A quick primer to get you caught up on Santa Cruz County’s most controversial infrastructure project, which celebrates a big milestone Thursday as a segment formally opens for bike and pedestrian use.
A small group of residents and public officials gathered virtually Thursday for the ribbon cutting for “Segment 7″ of Santa Cruz County’s Coastal Rail Trail, a stretch of freshly paved path stretching from Natural Bridges Drive to Pacific Avenue.
A pre-recorded video showed residents enjoying the trail on scooters, bikes, in wheelchairs and on foot. It culminated in Santa Cruz City Council Member Justin Cummings cutting the ribbon as members of the Santa Cruz and Harbor High School marching bands played, and representatives from the city, Ecology Action, the Coastal Conservancy, Friends of the Rail Trail, and Bike Santa Cruz cheered.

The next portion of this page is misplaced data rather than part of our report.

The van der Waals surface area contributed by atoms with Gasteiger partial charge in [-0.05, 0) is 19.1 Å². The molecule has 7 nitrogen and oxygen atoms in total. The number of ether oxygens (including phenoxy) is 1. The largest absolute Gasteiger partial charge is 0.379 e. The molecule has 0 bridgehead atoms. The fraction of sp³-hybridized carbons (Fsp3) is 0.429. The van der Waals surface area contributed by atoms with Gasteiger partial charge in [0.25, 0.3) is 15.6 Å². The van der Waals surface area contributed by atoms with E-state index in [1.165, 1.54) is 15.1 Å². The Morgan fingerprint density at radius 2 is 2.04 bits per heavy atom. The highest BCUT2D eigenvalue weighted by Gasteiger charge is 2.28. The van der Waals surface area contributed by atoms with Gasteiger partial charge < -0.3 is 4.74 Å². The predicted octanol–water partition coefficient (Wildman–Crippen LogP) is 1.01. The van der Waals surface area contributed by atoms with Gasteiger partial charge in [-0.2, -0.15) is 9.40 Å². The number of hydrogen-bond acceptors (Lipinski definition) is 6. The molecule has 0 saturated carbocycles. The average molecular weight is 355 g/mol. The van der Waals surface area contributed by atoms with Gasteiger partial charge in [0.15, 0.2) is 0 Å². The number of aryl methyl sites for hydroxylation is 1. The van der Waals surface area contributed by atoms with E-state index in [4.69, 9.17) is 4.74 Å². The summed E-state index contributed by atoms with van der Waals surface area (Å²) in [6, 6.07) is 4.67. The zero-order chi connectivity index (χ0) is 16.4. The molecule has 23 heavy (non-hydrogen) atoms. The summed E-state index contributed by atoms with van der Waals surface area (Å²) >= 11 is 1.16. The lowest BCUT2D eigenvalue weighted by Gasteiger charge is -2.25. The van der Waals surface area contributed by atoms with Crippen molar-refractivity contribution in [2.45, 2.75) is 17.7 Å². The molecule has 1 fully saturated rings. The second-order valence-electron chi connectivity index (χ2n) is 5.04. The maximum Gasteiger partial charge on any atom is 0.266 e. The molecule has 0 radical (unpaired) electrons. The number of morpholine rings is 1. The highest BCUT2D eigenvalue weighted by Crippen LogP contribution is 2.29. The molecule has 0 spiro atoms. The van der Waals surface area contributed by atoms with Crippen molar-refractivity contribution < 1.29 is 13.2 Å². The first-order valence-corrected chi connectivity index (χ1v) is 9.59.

For a moment, it looked as if the entire 32-mile-long project was smooth sailing ahead.
But Segment 7, all of 2.1 miles long, is just the beginning of Santa Cruz County’s most ambitious, most famous, and most controversial transportation infrastructure project. Everyone here knows something about it, but its complex and convoluted evolution can have the most plugged-in locals scratching their heads.
The project began when the County Regional Transportation Commission began trying to purchase a rail corridor stretching from Davenport to Watsonvillle in 1990. The purchase was eventually completed in 2012, and was largely paid for with $10.2 million from a state fund specifically designated for passenger rail.
Countywide debates over how to best use this land have been raging ever since, and the historic opening of Segment 7 is a good opportunity to take stock of what is known and what lies ahead.